14 August 2006

Killing time during airport delays

Spending time in an airplane can be hard enough with young kids, but when you've got the double-whammy of an airport delay, you need all the help you can get:

Here is a hack we recently shared on our site OutWithTheKids.com, concerning being stranded/delayed in an airport:

Flying with your children can be hard enough, and a delay in your flight schedule is the last thing you want to see flashing on the departure monitors. Here are some ideas on killing time in the airport:

1) Have a family meal at an airport restaurant or food court.

2) Seek out an open seating area where there is another family with a child roughly the same age as your own. Chances are they are in the same predicament.

3) Find the airport's play area. Many airports have them but the fun zone may not be located in or near your terminal. You can Google "Airport play areas" or visit the airport's website. Philly, Dallas, Seattle, Portland, Colorado Springs, Chicago O'Hare, Boston's Logan, Vancouver, and Baltimore are among the many airports featuring such an area. Now getting the kids to leave in time to catch your flight...that's a topic for another day!

4) Take a walk. The airport is filled with interesting vendors, people, and sights. Many have museums or historical placards scattered throughout. For example, Dayton's airport displays Wright Brothers artifacts that may interest little plane-fanatics long enough to make the downtime more bearable.

5) Find some rocking chairs. Charlotte features a great area between all the terminals with rows of white wooden chairs to people watch. There is occasional live music in this area as well. What child, especially the small variety, doesn't love a rocking chair?

6) Watch planes land and take off. Many airports have designated "prime" viewing areas to witness the spectacle that is modern air travel.

With any luck, you'll watch the hours fly by and actually be in flight yourself soon enough.

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First, I love to travel. In theory. When I used to travel for business, I found the calm hours of the flight a respite from my otherwise-busy life. I could zone out and let the pilot and flight attendants do their respective things and I would wake up... [Read More]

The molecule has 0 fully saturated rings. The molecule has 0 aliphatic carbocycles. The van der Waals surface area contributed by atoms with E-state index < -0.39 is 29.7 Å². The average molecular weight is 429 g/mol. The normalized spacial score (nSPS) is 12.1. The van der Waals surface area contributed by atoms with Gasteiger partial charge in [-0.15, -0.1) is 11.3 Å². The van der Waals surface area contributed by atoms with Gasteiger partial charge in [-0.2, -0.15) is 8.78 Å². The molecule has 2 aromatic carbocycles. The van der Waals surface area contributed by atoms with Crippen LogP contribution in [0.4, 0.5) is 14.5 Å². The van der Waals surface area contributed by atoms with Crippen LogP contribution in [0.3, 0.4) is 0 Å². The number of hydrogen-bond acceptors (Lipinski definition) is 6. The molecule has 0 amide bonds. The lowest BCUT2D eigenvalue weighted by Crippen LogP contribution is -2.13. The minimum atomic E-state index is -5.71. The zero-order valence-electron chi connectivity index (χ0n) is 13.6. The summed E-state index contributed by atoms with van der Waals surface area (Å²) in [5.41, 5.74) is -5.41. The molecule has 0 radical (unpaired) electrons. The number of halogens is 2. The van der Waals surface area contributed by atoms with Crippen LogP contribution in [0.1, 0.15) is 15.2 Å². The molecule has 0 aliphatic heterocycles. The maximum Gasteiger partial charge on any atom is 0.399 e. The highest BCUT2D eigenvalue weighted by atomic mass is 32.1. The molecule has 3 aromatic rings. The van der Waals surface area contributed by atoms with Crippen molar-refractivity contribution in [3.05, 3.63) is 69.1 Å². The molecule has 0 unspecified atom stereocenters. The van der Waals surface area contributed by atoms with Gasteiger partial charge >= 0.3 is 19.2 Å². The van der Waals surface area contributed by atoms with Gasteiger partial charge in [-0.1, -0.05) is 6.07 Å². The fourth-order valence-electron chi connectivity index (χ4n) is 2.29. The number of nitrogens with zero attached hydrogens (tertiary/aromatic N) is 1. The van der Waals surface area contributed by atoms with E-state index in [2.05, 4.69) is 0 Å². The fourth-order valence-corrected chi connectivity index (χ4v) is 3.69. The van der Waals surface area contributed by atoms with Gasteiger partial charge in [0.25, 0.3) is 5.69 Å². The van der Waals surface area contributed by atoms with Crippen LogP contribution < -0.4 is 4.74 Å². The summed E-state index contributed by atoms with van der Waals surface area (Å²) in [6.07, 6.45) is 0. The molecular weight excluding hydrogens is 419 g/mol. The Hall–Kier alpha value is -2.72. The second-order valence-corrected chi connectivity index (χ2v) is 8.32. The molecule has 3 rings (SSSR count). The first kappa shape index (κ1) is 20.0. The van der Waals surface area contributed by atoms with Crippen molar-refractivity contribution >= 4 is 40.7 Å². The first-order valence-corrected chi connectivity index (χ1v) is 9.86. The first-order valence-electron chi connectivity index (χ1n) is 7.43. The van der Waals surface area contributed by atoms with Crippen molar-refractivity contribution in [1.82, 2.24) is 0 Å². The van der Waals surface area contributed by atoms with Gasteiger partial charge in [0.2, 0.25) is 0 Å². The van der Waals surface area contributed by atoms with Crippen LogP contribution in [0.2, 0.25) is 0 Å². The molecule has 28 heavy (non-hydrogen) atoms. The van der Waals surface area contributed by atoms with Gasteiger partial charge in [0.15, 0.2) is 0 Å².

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Denver has a nice playground, too.

I don't know if it applies to civilian families, but there's a USO on concourse B at St. Louis-Lambert with a nursery. They gave me a nice quiet place to nurse my daughter several years ago between flights to join my husband at his new duty station.

Our travel bag of tricks contains:

- a few puzzle books, a blank notebook and a blank pad of typing paper (cheaper than a sketchbook unless you find them on sale), and coloring/writing implements in plastic cases (RoseArt makes a hard plastic 24-crayon holder and we found colored pencils in their own plastic holder at a dollar store) along with an Avery eGrip mechanical pencil (easy for little hands to grip);

- homemade felt "paper" dolls (I used Butterick pattern 3280), FeltKids offers similar pre-made products;

- an inexpensive MP3 player to listen to children's music and audio stories;

- a sandwich bag of finger puppets.

I pack some security-appropriate snacks (pre-wrapped snacks, dried fruit in small zipper-lock bags, etc.) and make sure to have extra pencils in case we share our puzzle books with other travelers. (It defused several cranky kids when we got stuck overnight in Phoenix last summer.)

I also keep some postcard stamps in my purse because postcards are 25c each in many airport gift shops and writing them keeps my 6-year-old daughter entertained.

We bring the lite laptop for movies and also the charger for when we're at a terminal for long periods of time. Also, we browse at all the gift shops. And, we get the soft serve ice cream at the fast food joints. It's a good bribe. Finally, we play race up and down the terminal halls. We try to keep moving because we can't as much on the plane.

Don't give up on low-tech, old-fashioned tools.

We never travel without at least one deck of cards in someone's pocket or hand-bag. They're small, never confiscated, and operate independent of batteries.

The little ones play concentration or other guessing games, the bigger ones play other games they know. Teens can always be tempted out of pouting boredom by the prospect of winning m&ms from their dumbo parents in various wagering games. Cards can also be tossed into a hat and be used to build houses.

And card games are great ways for our kids to meet the similarly bored kids of other families in the waiting area. Some of whom actually come from fascinating places and have stories to share, provided something neutral and language-tolerant breaks the ice first.

We have 2 kids (now 10 and 8) that have traveled extensively by car and airplane since birth. We have lived overseas for most of their lives so plane travel for us usually involves at least 20-35 hours of flight time and airport layover time. We have found that the key to happy kids during the flight is making sure to get some exercise and tire them out before and between flights. As some other posters mentioned, some airports are better suited for this than others. For our kids, the number one easiest toy to take along for both fun and to encourage movement -- balloons! They are so creative in the games they'll come up with. Just be sure to bring plenty along since playing with them can become quite addictive. Balloon vollyball is a family favorite!

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